If its Wednesday it must be Egypt.It is Wednesday and Bahram Gur, the king of Iran is paying his weekly visit to his Egyptian queen. Hump day. The not on to the next queen and into the weekend royal swing. Bahram Gur married seven princesses of seven countries, built for each a castle of a different color, and visited regularly on different days of the week, clothing himself in the matching color.
Bahram Gur was given to vivid imagery: his red Russian queen of Tuesdays was a “honeyed apple, sweet and rosy-hued.” To his Roman aruss- doll- of Sundays and the yellow castle he said: “The shops close at night; but you, seller of beauty, you must open your shop at night.” Bahram Gur lived in the fourth century before Christ, sort of before monotheism gave pause for reflection, albeit briefly.These manuscripts, Persian miniatures, are illustrations for the poet Nizami’s ( 1140-1203) Khamsa, and are found at the Met or the Pierpont Morgan collection. These show the king in mostly reflective, romantic and pastoral settings, but his depiction as a hunter of repute is also represented.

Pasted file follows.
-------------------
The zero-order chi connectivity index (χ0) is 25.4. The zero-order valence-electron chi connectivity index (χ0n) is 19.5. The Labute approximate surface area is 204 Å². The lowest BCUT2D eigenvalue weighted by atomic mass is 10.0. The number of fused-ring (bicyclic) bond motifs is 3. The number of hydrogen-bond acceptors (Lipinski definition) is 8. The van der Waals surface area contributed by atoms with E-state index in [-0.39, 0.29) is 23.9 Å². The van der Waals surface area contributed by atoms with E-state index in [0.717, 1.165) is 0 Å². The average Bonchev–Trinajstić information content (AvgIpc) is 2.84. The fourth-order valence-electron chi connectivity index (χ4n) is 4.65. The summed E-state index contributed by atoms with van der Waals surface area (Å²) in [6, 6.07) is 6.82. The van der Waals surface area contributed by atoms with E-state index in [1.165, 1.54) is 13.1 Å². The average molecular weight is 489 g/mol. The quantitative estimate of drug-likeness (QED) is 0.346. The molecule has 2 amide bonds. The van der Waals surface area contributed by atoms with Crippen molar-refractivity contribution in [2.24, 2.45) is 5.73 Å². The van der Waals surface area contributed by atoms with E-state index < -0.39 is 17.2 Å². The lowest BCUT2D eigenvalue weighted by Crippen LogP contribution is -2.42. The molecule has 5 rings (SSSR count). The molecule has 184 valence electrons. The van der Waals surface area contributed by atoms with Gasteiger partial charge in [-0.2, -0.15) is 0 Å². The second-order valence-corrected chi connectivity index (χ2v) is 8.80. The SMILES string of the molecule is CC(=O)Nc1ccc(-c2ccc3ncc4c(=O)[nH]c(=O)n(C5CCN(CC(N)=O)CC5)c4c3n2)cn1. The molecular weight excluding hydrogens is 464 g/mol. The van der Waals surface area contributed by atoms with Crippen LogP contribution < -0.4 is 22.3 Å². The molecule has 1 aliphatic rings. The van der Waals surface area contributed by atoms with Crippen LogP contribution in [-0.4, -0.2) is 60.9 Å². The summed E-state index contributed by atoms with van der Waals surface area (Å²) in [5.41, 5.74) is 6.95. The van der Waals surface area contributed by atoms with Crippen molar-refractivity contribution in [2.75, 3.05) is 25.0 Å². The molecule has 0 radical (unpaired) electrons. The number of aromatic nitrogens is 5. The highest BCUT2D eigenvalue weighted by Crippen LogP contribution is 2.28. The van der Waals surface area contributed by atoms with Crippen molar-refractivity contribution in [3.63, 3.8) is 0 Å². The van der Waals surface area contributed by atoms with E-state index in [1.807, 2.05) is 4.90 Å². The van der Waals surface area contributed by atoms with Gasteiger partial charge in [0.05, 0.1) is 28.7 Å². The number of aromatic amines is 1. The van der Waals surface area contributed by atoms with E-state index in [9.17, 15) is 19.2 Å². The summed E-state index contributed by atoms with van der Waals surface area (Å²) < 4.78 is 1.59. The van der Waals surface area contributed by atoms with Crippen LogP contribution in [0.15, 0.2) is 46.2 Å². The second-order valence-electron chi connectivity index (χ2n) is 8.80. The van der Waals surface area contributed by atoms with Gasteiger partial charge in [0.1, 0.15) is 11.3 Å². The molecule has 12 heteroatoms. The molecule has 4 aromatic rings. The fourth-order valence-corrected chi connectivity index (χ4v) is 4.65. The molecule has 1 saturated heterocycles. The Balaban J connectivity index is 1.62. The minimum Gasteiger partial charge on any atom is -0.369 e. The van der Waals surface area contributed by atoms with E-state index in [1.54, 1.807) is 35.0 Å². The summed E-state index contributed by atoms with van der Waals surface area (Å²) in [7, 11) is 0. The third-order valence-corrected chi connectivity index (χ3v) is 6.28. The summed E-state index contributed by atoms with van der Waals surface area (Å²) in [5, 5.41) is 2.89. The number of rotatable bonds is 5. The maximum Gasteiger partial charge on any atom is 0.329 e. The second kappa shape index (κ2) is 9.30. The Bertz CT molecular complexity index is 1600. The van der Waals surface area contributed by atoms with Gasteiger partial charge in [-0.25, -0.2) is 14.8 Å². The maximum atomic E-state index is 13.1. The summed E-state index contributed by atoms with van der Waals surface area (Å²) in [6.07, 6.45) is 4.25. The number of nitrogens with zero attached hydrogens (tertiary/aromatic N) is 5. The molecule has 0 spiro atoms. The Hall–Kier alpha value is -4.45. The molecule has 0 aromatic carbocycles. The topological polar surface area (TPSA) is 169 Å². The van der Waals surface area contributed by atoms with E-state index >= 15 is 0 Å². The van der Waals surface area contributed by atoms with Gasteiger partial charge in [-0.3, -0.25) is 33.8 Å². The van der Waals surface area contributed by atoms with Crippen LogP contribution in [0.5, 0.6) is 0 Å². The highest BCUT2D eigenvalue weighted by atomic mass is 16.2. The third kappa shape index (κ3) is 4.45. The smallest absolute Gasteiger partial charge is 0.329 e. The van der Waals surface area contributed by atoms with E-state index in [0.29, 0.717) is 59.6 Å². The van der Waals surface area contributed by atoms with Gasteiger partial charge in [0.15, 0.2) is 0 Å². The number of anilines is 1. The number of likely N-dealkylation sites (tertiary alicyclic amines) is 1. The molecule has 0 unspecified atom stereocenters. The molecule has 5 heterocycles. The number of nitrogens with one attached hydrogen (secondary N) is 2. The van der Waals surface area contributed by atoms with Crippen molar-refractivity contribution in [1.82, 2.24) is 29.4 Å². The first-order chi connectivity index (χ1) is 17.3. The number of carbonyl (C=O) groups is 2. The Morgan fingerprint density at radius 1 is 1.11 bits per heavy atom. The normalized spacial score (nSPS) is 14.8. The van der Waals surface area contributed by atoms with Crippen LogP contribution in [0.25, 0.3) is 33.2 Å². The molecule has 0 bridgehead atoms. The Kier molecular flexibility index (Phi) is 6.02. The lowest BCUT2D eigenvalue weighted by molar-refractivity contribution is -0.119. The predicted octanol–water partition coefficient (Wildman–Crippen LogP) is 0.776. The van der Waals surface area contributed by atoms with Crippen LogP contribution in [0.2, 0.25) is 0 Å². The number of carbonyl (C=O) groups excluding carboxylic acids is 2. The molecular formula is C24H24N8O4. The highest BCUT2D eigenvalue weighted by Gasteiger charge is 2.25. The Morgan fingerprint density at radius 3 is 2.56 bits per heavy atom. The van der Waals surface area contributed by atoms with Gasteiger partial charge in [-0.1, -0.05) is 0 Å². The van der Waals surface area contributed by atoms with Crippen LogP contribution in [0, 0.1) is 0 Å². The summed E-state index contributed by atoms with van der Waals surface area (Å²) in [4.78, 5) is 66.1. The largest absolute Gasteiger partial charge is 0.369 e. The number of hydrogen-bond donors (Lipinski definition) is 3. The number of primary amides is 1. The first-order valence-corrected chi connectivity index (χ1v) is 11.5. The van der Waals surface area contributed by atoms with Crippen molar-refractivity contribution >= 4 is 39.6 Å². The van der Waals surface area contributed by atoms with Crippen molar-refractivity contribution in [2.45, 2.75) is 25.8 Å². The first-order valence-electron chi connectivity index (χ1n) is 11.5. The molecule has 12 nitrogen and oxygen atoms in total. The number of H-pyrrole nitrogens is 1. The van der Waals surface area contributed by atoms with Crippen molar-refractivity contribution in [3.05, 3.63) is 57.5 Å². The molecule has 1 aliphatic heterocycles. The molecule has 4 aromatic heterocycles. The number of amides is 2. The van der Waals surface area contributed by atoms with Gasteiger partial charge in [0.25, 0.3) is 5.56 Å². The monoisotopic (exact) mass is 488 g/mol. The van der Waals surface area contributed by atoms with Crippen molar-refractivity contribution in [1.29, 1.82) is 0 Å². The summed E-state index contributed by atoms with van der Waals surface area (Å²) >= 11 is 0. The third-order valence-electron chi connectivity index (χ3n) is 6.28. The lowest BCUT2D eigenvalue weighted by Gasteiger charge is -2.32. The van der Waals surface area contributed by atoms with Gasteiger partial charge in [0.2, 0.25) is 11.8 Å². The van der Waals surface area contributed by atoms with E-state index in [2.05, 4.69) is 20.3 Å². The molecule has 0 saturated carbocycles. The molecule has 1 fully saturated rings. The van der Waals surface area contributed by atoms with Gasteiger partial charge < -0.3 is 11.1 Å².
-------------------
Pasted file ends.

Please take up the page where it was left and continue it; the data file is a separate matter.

Below:Bahram Gur’s Trick Shot, Nizami Ganjavi (d. 1209), Khamsa (The Quintet), in Persian. India, probably Ahmedabad, ca. 1618, by the scribe Fath Muhammad. The Morgan Library & Museum; MS M. 445, (fol. 202v), Purchased by Pierpont Morgan, 1910, Photography by Joseph Zehavi, 2008. All that’s missing is a chest full of medals and a marching band…Read More:http://arttattler.com/archivemedievalhunt.html